Technology Review - This work, like the other structural predictions, is entirely theoretical, relying on computer simulations based on first principle calculations. And until somebody actually measures the structure of this new form of carbon, we won't know which proposal is correct. The process of predicting new carbon allotropes and calculating their properties is itself providing a clear impetus for new research in this field.
Two new carbon allotropes (H-carbon and S-carbon) are proposed, as possible candidates for the intermediate superhard phases between graphite and diamond obtained in the process of cold compressing graphite, based on the results of first-principles calculations. Both H-carbon and S-carbon are more stable than previously proposed M-carbon and W-carbon and their bulk modulus are comparable to that of diamond. H-carbon is an indirect-band-gap semiconductor with a gap of 4.459 eV and S-carbon is a direct-band-gap semiconductor with a gap of 4.343 eV. S-carbon is even more stable than the Z-carbon which is the most table carbon phase proposed recently. The transition pressure from cold compressing graphite is 10.08 GPa and 5.93 Gpa for H-carbon and S-carbon, respectively, which is in consistent with the recent experimental report.
Crystal structure of H-carbon(a), initial AB stacking graphite supercell for H-carbon (b) and side view containing five and seven carbon rings of H-carbon (c). Crystal structure of S-carbon (d), initial AB stacking graphite supercell for Scarbon (e) and side view containing five and seven carbon rings of S-carbon (f).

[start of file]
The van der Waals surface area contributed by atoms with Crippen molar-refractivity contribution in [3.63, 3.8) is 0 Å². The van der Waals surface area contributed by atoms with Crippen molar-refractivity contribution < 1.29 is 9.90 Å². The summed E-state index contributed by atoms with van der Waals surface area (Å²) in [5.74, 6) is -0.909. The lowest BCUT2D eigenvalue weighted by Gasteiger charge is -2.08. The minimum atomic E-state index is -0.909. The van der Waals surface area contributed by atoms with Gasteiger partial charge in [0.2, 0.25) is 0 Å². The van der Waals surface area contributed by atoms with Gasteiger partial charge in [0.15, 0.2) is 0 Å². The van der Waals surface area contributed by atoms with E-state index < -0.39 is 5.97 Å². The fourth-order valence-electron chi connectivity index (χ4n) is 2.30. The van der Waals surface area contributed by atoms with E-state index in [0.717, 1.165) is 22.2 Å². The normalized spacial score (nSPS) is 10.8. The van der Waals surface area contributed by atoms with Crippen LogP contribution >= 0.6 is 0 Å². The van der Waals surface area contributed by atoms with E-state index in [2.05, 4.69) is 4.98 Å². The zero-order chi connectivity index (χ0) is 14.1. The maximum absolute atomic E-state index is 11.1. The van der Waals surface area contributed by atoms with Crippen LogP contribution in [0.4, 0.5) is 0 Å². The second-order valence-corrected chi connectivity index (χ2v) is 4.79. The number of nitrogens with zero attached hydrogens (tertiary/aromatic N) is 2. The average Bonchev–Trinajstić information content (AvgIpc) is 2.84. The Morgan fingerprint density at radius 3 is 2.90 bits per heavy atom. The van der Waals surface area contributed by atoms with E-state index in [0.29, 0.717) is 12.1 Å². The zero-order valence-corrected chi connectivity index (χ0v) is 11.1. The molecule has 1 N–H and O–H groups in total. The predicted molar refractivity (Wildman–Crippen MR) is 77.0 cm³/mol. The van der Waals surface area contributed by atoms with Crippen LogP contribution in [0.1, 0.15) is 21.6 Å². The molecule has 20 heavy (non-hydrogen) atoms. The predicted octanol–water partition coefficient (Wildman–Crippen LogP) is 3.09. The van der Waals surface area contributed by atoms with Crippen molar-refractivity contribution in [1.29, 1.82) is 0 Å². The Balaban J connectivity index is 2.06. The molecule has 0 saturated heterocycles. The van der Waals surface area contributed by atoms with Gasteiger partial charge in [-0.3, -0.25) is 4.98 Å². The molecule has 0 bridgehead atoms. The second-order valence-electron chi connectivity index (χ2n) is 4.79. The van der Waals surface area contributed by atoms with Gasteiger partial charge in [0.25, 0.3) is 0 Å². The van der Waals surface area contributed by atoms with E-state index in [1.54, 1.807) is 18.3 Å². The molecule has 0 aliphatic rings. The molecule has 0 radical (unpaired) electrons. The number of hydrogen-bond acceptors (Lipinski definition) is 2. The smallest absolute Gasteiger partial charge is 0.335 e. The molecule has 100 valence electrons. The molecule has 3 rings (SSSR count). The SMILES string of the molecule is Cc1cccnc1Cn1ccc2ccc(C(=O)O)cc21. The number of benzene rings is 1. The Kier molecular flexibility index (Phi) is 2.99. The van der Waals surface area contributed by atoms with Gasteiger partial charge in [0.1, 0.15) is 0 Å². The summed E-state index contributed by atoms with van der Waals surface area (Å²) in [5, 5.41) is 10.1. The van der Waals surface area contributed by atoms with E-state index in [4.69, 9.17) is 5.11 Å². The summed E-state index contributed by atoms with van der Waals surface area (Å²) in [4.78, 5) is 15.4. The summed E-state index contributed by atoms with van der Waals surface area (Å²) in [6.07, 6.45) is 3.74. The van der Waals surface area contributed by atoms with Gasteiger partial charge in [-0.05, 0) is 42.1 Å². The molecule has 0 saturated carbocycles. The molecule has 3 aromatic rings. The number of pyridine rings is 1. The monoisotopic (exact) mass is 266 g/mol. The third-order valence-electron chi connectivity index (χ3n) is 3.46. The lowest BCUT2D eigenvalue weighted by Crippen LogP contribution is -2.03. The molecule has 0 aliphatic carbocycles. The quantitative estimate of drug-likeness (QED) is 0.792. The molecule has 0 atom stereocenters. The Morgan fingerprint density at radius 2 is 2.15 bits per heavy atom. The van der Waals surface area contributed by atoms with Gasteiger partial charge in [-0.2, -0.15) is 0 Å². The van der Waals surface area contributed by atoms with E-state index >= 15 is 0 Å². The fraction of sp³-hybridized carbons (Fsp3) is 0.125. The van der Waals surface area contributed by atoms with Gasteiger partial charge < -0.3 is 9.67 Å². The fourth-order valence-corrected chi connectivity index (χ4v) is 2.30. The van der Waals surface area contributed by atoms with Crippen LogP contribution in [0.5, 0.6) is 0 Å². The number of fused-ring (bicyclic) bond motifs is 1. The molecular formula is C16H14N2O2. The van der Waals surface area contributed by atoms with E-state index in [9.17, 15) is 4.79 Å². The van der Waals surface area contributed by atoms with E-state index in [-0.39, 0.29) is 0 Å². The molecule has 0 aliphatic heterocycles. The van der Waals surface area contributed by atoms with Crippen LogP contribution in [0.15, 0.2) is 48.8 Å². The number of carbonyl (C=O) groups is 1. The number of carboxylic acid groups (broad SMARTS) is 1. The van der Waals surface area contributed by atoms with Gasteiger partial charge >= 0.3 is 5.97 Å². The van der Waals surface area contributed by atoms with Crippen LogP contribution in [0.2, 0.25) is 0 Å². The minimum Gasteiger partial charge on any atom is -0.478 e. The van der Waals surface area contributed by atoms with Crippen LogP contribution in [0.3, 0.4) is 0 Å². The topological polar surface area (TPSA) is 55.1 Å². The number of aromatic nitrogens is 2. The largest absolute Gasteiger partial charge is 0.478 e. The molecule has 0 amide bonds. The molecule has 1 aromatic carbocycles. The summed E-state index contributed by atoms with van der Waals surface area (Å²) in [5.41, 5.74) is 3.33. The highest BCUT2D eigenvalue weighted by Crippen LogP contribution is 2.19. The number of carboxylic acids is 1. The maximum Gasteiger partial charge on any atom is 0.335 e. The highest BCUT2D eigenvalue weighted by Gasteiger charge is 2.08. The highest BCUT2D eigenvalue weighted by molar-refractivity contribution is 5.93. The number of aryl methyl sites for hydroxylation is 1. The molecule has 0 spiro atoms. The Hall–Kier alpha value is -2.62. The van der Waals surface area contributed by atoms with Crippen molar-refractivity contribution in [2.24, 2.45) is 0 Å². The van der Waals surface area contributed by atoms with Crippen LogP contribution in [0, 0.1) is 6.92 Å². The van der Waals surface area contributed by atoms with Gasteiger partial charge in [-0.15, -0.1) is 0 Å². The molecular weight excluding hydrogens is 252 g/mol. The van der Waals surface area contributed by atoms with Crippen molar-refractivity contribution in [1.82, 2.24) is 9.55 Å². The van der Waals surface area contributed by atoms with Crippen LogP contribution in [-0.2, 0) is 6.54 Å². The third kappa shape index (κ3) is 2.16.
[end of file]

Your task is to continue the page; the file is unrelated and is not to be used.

We propose two new superhard carbon phases, H-carbon and S-carbon, as the possible candidates for the intermediate phase of cold compressing graphite. Both H-carbon and S-carbon with sp3 carbon bonds are optical transparent superhard carbon phases. They are more stable than M-carbon and W-carbon, and S-carbon is the most table carbon phase theoretically proposed until now. Moreover, when the pressure is above 5.93 Gpa (10.08 Gpa), S-carbon (H-carbon) is more favorable than graphite. These two new members together with the previous proposed M-carbon, bct-C4, W-carbon and Z-carbon will enrich the theoretical evidence for understanding the experimental observation.
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